Newcrest is considering reopening its old open pit as an alternative location for dumping mining waste after the partial collapse of a wall between its two tailings dams.
Work at its Cadia Valley Operations site was suspended indefinitely after the collapse occurred at about 6.30pm on Friday.
A statement from Newcrest said it was now looking at alternative locations to send mine tailings, the waste products created by mining operations.
“Geotechnical analysis has commenced on possible repair options of the failure zone,” it said.
“Work has also commenced on multiple recovery scenarios including alternative tailings locations such as the old Cadia Hill open pit, which is already the subject of a pre-feasibility study to assess suitability for tailings disposal.”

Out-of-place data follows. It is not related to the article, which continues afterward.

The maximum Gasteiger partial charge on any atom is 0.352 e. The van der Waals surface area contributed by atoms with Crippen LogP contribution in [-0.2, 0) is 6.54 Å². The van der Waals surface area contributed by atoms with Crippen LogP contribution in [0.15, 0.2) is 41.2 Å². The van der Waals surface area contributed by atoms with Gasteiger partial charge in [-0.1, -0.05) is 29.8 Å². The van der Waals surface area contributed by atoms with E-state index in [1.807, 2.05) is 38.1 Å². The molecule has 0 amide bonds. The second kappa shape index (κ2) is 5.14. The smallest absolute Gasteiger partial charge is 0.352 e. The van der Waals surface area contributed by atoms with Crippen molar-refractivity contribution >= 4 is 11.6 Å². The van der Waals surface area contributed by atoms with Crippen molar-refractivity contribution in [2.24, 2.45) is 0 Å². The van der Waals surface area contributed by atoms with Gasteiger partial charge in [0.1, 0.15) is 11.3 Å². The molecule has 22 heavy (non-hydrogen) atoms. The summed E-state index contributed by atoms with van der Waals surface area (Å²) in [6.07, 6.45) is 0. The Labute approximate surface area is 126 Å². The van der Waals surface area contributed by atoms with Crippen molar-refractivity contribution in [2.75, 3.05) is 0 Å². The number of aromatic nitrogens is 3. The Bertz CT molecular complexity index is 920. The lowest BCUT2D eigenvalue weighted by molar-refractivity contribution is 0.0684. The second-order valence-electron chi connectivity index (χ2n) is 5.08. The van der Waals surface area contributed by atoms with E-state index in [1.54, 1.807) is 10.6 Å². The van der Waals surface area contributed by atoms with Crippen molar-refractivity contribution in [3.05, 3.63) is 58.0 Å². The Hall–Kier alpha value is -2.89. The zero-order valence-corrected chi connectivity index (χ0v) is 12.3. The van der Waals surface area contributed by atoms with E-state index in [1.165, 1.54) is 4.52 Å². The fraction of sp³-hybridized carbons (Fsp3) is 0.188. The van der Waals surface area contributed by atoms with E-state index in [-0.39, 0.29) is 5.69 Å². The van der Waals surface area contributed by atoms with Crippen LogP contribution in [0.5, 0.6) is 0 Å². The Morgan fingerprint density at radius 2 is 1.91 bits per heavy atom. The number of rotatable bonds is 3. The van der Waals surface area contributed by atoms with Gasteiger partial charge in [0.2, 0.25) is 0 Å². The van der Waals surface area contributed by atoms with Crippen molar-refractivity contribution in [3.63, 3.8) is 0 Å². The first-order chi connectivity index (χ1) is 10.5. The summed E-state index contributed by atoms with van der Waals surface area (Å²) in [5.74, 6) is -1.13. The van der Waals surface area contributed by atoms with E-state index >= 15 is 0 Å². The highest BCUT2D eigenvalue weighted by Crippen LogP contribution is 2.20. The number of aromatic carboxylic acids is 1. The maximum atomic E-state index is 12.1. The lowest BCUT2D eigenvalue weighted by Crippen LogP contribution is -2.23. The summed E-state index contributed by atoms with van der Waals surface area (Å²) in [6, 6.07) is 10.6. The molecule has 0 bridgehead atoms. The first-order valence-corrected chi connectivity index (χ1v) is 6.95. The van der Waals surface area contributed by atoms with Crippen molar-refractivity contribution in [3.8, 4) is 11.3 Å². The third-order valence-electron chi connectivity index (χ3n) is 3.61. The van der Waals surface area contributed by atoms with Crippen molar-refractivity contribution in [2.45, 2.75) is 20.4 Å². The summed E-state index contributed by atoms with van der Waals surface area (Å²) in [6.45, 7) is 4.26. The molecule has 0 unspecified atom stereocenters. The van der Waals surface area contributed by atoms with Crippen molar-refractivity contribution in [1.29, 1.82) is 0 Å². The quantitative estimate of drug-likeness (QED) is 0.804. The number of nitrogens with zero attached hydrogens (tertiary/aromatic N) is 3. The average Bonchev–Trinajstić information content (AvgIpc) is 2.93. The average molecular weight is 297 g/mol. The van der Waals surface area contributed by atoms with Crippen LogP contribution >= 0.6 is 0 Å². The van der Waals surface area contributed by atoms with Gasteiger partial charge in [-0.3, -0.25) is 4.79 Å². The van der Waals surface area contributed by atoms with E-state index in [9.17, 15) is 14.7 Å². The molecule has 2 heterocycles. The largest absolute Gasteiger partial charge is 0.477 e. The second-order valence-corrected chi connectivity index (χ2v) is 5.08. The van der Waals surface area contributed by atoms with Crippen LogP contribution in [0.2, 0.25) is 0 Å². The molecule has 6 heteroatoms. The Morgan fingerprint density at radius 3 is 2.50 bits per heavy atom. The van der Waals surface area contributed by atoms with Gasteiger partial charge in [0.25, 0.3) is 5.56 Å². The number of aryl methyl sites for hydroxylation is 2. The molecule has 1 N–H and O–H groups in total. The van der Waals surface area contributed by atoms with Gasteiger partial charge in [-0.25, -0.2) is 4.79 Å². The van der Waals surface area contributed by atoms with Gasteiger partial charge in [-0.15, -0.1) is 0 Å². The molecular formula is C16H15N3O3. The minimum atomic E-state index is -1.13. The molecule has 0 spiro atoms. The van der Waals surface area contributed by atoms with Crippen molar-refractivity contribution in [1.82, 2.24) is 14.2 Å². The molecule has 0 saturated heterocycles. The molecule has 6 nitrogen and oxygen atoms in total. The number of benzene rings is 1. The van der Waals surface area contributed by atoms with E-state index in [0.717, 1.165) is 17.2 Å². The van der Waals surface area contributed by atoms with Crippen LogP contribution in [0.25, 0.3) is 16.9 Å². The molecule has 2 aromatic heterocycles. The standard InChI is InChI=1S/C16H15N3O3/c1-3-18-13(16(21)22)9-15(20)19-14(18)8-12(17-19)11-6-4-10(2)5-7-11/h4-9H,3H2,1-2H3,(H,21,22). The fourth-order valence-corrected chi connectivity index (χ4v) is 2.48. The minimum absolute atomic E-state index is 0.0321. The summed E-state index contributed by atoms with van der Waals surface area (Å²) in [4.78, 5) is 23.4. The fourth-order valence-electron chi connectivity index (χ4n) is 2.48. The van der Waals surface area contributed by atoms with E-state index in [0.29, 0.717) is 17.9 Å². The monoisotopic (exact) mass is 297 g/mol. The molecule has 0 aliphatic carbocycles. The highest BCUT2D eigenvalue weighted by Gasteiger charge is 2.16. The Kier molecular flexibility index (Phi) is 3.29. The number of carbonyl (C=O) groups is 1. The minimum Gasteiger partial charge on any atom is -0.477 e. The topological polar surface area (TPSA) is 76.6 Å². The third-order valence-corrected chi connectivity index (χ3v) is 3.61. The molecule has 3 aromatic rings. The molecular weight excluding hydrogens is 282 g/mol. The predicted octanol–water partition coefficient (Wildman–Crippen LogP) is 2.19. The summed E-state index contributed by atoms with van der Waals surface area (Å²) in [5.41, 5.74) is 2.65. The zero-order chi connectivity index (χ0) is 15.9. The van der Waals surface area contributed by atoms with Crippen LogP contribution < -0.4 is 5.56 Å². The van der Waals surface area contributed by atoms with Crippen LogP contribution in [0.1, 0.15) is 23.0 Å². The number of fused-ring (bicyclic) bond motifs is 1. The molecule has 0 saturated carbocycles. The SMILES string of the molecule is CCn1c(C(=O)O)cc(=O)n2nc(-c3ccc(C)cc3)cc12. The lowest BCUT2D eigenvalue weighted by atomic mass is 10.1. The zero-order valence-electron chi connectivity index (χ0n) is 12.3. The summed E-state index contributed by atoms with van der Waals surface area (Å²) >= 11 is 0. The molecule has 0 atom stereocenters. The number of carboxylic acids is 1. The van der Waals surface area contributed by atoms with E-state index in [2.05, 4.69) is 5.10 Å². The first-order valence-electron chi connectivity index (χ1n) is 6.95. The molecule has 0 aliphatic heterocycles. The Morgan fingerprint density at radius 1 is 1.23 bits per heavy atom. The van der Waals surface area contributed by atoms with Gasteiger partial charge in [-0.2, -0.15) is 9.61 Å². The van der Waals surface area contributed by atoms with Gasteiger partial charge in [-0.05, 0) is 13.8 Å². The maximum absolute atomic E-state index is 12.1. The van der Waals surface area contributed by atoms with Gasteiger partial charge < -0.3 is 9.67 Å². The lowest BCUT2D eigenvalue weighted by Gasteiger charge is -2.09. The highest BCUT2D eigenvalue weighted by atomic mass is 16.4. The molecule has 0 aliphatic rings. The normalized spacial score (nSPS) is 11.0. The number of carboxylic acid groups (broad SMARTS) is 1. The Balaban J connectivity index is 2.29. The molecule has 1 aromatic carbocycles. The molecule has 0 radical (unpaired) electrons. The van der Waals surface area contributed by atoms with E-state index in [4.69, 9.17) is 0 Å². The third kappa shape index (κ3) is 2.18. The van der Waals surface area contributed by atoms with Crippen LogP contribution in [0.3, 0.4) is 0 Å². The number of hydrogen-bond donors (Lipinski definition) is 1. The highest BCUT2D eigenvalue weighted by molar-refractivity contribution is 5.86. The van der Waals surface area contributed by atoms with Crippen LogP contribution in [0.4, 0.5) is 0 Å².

Cadia Valley Operations general manager Peter Sharpe said the pre-feasibility study into the pit – which last saw mining operations in 2012 – had been going for 12 months and would continue.
Mr Sharpe said an extensive radar monitoring system had been set up at the site of the collapsed wall to check for any further movement.
“As of Saturday we had radar monitoring,” he said.
“It actually scans the wall, it scans the failed area 500 metres back from there and another 600-700 metres to the side of that.
VIDEO: Cadia Valley Operations general manager Peter Sharpe addresses the media:
“The radar, every two minutes, will detect movement of less than a millimetre, so we’ve got real-time monitoring.”
Mr Sharpe said a second radar would be on site from Monday afternoon to further enhance the capability to detect any movement.
He said there had been no environmental damage from the wall collapse.
Two small earthquakes were recorded nearby less than a day earlier, but it is not clear if they contributed to the collapse.